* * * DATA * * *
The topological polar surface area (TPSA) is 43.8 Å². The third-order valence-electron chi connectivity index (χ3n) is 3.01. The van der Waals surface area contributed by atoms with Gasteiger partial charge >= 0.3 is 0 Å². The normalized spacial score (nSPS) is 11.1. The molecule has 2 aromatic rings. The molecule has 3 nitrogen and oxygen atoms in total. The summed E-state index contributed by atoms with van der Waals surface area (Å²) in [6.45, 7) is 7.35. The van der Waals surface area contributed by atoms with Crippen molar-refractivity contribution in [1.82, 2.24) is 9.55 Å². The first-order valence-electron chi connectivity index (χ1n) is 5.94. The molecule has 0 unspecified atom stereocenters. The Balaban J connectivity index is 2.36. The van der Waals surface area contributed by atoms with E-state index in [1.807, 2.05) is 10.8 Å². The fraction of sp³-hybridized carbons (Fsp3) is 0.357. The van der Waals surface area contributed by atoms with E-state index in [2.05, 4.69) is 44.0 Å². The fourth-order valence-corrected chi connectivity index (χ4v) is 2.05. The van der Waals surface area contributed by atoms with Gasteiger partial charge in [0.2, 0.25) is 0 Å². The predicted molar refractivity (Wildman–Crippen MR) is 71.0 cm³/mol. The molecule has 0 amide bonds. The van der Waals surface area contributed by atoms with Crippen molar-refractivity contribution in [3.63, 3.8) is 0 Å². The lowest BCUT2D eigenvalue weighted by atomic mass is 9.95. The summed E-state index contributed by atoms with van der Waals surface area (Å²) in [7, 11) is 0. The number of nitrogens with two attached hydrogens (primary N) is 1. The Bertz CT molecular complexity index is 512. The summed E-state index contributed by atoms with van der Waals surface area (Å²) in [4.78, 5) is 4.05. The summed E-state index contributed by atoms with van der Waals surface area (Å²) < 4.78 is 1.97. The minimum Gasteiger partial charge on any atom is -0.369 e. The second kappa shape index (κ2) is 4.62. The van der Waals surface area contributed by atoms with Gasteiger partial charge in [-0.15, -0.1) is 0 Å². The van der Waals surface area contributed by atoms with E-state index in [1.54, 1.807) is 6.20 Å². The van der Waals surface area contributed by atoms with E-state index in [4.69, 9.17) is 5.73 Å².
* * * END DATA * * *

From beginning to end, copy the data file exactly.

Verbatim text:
The topological polar surface area (TPSA) is 43.8 Å². The third-order valence-electron chi connectivity index (χ3n) is 3.01. The van der Waals surface area contributed by atoms with Gasteiger partial charge >= 0.3 is 0 Å². The normalized spacial score (nSPS) is 11.1. The molecule has 2 aromatic rings. The molecule has 3 nitrogen and oxygen atoms in total. The summed E-state index contributed by atoms with van der Waals surface area (Å²) in [6.45, 7) is 7.35. The van der Waals surface area contributed by atoms with Crippen molar-refractivity contribution in [1.82, 2.24) is 9.55 Å². The first-order valence-electron chi connectivity index (χ1n) is 5.94. The molecule has 0 unspecified atom stereocenters. The Balaban J connectivity index is 2.36. The van der Waals surface area contributed by atoms with E-state index in [1.807, 2.05) is 10.8 Å². The fraction of sp³-hybridized carbons (Fsp3) is 0.357. The van der Waals surface area contributed by atoms with E-state index in [2.05, 4.69) is 44.0 Å². The fourth-order valence-corrected chi connectivity index (χ4v) is 2.05. The van der Waals surface area contributed by atoms with Gasteiger partial charge in [0.2, 0.25) is 0 Å². The predicted molar refractivity (Wildman–Crippen MR) is 71.0 cm³/mol. The molecule has 0 amide bonds. The van der Waals surface area contributed by atoms with Crippen molar-refractivity contribution in [3.63, 3.8) is 0 Å². The lowest BCUT2D eigenvalue weighted by atomic mass is 9.95. The summed E-state index contributed by atoms with van der Waals surface area (Å²) in [7, 11) is 0. The number of nitrogens with two attached hydrogens (primary N) is 1. The Bertz CT molecular complexity index is 512. The summed E-state index contributed by atoms with van der Waals surface area (Å²) in [4.78, 5) is 4.05. The summed E-state index contributed by atoms with van der Waals surface area (Å²) < 4.78 is 1.97. The minimum Gasteiger partial charge on any atom is -0.369 e. The second kappa shape index (κ2) is 4.62. The van der Waals surface area contributed by atoms with Gasteiger partial charge in [-0.15, -0.1) is 0 Å². The van der Waals surface area contributed by atoms with E-state index in [1.54, 1.807) is 6.20 Å². The van der Waals surface area contributed by atoms with E-state index in [4.69, 9.17) is 5.73 Å².